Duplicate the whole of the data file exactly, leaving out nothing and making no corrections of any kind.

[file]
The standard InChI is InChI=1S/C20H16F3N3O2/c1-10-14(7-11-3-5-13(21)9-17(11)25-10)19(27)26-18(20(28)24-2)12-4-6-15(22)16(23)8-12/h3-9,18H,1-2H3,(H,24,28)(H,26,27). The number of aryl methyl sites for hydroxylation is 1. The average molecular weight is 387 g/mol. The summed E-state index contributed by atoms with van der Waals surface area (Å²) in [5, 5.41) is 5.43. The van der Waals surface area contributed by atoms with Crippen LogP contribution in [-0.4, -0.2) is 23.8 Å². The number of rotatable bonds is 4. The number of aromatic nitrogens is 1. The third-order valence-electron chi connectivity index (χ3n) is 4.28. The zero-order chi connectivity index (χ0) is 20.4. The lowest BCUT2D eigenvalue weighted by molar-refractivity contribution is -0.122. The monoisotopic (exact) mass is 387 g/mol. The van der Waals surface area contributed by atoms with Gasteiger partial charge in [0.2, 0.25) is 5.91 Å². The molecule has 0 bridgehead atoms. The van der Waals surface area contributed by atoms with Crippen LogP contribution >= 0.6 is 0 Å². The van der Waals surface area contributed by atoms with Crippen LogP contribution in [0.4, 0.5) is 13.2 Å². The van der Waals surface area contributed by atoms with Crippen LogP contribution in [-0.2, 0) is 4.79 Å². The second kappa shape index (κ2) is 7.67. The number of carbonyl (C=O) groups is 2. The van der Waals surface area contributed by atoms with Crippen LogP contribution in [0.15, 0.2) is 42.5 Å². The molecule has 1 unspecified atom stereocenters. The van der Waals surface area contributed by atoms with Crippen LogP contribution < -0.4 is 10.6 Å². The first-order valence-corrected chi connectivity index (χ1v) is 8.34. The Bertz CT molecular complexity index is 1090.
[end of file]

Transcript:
The standard InChI is InChI=1S/C20H16F3N3O2/c1-10-14(7-11-3-5-13(21)9-17(11)25-10)19(27)26-18(20(28)24-2)12-4-6-15(22)16(23)8-12/h3-9,18H,1-2H3,(H,24,28)(H,26,27). The number of aryl methyl sites for hydroxylation is 1. The average molecular weight is 387 g/mol. The summed E-state index contributed by atoms with van der Waals surface area (Å²) in [5, 5.41) is 5.43. The van der Waals surface area contributed by atoms with Crippen LogP contribution in [-0.4, -0.2) is 23.8 Å². The number of rotatable bonds is 4. The number of aromatic nitrogens is 1. The third-order valence-electron chi connectivity index (χ3n) is 4.28. The zero-order chi connectivity index (χ0) is 20.4. The lowest BCUT2D eigenvalue weighted by molar-refractivity contribution is -0.122. The monoisotopic (exact) mass is 387 g/mol. The van der Waals surface area contributed by atoms with Gasteiger partial charge in [0.2, 0.25) is 5.91 Å². The molecule has 0 bridgehead atoms. The van der Waals surface area contributed by atoms with Crippen LogP contribution >= 0.6 is 0 Å². The van der Waals surface area contributed by atoms with Crippen LogP contribution in [0.4, 0.5) is 13.2 Å². The van der Waals surface area contributed by atoms with Crippen LogP contribution in [-0.2, 0) is 4.79 Å². The second kappa shape index (κ2) is 7.67. The number of carbonyl (C=O) groups is 2. The van der Waals surface area contributed by atoms with Crippen LogP contribution in [0.15, 0.2) is 42.5 Å². The molecule has 1 unspecified atom stereocenters. The van der Waals surface area contributed by atoms with Crippen LogP contribution < -0.4 is 10.6 Å². The first-order valence-corrected chi connectivity index (χ1v) is 8.34. The Bertz CT molecular complexity index is 1090.